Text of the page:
Slowest pace since August caused by sharp drop in demand.
Zen hotel maid Ereyda Yanez cleans a hotel bathroom where she works in Palo Alto, Calif. The U.S. service sector, which employs nearly 90 percent of the nation's work force, grew a 17th-straight month.
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WASHINGTON -- The U.S economy's service sector grew last month at the slowest pace since August, renewing concerns that more expensive gas and food may be weakening growth.
Service companies, which employ 90 percent of the nation's work force, still expanded for the 17th-straight month. But their growth slowed considerably because of a sharp drop in demand for their services, the Institute for Supply Management said Wednesday.
The private trade group of purchasing executives said its index of service-sector activity dropped to 52.8 last month. That's down from 57.3 in March and a five-year high of 59.7 in February. Any reading over 50 indicates expansion.
The trade group measures activity for a range of industries, including retail, health care, financial services, and construction. The index plummeted to 37.6 in November, 2008, at the height of the financial crisis. The sector contracted for all but three months in 2009.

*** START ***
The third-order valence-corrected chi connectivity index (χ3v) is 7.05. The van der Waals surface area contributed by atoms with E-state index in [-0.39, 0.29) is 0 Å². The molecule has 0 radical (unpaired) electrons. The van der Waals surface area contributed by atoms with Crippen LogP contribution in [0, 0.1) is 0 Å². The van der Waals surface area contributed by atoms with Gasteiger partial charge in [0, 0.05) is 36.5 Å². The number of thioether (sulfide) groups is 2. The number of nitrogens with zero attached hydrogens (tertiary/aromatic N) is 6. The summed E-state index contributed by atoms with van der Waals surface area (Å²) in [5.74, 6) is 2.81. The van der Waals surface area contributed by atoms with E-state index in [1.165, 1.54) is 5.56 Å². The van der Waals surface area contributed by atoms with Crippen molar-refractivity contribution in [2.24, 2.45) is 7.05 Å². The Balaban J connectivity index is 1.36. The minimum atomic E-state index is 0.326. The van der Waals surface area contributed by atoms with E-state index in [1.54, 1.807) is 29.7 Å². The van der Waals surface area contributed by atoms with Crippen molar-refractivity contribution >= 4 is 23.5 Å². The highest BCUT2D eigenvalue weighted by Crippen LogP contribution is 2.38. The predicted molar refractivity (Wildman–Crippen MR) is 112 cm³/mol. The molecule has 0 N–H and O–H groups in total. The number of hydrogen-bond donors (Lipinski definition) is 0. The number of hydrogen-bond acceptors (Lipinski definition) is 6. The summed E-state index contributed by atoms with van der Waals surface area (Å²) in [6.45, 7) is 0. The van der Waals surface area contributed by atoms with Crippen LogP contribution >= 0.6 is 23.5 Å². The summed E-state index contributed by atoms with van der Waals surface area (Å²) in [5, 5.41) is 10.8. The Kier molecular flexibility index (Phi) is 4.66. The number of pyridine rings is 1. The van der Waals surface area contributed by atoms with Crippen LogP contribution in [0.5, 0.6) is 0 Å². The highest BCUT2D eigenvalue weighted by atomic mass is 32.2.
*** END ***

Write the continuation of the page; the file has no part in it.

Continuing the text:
Many companies and economists said the decline in April reflects the impact of rising gas and food prices. Gas prices averaged $3.98 Wednesday, up 1.5 cents from Tuesday and 32 cents higher than a month earlier, according to the AAA's daily price gauge. Retail food prices rose in March by the most in nearly three years, according to the government's latest report on inflation.
The spike in costs for basic necessities, such as gasoline, has left consumers with less money to spend elsewhere, leading to a decline in demand for services. The service-sector's measure of new orders plummeted to its lowest level since December, 2009.